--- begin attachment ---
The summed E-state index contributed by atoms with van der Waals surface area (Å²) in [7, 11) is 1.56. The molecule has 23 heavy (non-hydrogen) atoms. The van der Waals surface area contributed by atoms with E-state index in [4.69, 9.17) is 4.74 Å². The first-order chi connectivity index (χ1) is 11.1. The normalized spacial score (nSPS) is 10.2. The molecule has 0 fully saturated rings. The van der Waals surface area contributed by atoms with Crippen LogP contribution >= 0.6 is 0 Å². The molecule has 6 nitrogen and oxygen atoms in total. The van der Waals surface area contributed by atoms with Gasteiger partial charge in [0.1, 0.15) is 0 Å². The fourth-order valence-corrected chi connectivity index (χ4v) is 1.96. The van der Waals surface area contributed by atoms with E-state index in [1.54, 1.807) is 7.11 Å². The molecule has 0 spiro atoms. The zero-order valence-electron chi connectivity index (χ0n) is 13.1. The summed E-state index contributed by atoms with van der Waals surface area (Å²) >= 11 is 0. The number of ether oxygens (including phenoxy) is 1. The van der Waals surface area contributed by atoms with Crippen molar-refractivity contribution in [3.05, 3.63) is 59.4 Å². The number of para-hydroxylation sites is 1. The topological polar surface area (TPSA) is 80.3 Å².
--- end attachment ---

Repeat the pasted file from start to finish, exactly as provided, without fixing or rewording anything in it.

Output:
The summed E-state index contributed by atoms with van der Waals surface area (Å²) in [7, 11) is 1.56. The molecule has 23 heavy (non-hydrogen) atoms. The van der Waals surface area contributed by atoms with E-state index in [4.69, 9.17) is 4.74 Å². The first-order chi connectivity index (χ1) is 11.1. The normalized spacial score (nSPS) is 10.2. The molecule has 0 fully saturated rings. The van der Waals surface area contributed by atoms with Crippen LogP contribution >= 0.6 is 0 Å². The molecule has 6 nitrogen and oxygen atoms in total. The van der Waals surface area contributed by atoms with Gasteiger partial charge in [0.1, 0.15) is 0 Å². The fourth-order valence-corrected chi connectivity index (χ4v) is 1.96. The van der Waals surface area contributed by atoms with E-state index in [1.54, 1.807) is 7.11 Å². The molecule has 0 spiro atoms. The zero-order valence-electron chi connectivity index (χ0n) is 13.1. The summed E-state index contributed by atoms with van der Waals surface area (Å²) >= 11 is 0. The number of ether oxygens (including phenoxy) is 1. The van der Waals surface area contributed by atoms with Crippen molar-refractivity contribution in [3.05, 3.63) is 59.4 Å². The number of para-hydroxylation sites is 1. The topological polar surface area (TPSA) is 80.3 Å².